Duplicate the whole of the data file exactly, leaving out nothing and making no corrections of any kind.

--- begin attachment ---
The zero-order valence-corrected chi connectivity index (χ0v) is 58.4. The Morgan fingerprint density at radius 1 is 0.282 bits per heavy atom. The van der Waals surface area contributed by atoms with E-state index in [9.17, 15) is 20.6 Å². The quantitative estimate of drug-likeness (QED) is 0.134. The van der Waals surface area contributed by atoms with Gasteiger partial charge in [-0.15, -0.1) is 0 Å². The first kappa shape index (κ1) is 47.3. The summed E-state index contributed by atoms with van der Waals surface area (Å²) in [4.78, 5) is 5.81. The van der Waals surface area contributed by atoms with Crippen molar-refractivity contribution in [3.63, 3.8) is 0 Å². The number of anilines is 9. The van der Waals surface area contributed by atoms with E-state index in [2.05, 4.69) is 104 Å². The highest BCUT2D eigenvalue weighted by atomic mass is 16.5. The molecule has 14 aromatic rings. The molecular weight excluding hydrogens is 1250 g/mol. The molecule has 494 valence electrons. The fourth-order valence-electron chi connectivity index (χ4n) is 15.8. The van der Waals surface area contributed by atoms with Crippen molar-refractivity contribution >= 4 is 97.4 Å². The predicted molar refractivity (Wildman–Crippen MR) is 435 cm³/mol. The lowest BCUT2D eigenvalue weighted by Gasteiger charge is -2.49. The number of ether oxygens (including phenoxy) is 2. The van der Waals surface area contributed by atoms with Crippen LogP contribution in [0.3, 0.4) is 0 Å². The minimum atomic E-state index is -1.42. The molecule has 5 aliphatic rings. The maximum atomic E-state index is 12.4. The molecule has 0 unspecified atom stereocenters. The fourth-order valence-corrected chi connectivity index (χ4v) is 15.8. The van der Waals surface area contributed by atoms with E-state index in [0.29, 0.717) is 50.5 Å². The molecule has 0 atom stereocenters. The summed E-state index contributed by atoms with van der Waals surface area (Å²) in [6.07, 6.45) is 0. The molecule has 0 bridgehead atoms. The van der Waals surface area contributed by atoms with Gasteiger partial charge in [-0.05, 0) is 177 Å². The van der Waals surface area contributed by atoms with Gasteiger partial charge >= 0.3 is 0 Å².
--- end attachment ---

The zero-order valence-corrected chi connectivity index (χ0v) is 58.4. The Morgan fingerprint density at radius 1 is 0.282 bits per heavy atom. The van der Waals surface area contributed by atoms with E-state index in [9.17, 15) is 20.6 Å². The quantitative estimate of drug-likeness (QED) is 0.134. The van der Waals surface area contributed by atoms with Gasteiger partial charge in [-0.15, -0.1) is 0 Å². The first kappa shape index (κ1) is 47.3. The summed E-state index contributed by atoms with van der Waals surface area (Å²) in [4.78, 5) is 5.81. The van der Waals surface area contributed by atoms with Crippen molar-refractivity contribution in [3.63, 3.8) is 0 Å². The number of anilines is 9. The van der Waals surface area contributed by atoms with E-state index in [2.05, 4.69) is 104 Å². The highest BCUT2D eigenvalue weighted by atomic mass is 16.5. The molecule has 14 aromatic rings. The molecular weight excluding hydrogens is 1250 g/mol. The molecule has 494 valence electrons. The fourth-order valence-electron chi connectivity index (χ4n) is 15.8. The van der Waals surface area contributed by atoms with Crippen molar-refractivity contribution >= 4 is 97.4 Å². The predicted molar refractivity (Wildman–Crippen MR) is 435 cm³/mol. The lowest BCUT2D eigenvalue weighted by Gasteiger charge is -2.49. The number of ether oxygens (including phenoxy) is 2. The van der Waals surface area contributed by atoms with Crippen LogP contribution in [0.3, 0.4) is 0 Å². The minimum atomic E-state index is -1.42. The molecule has 5 aliphatic rings. The maximum atomic E-state index is 12.4. The molecule has 0 unspecified atom stereocenters. The fourth-order valence-corrected chi connectivity index (χ4v) is 15.8. The van der Waals surface area contributed by atoms with E-state index in [0.29, 0.717) is 50.5 Å². The molecule has 0 atom stereocenters. The summed E-state index contributed by atoms with van der Waals surface area (Å²) in [6.07, 6.45) is 0. The molecule has 0 bridgehead atoms. The van der Waals surface area contributed by atoms with Gasteiger partial charge in [-0.05, 0) is 177 Å². The van der Waals surface area contributed by atoms with Gasteiger partial charge >= 0.3 is 0 Å².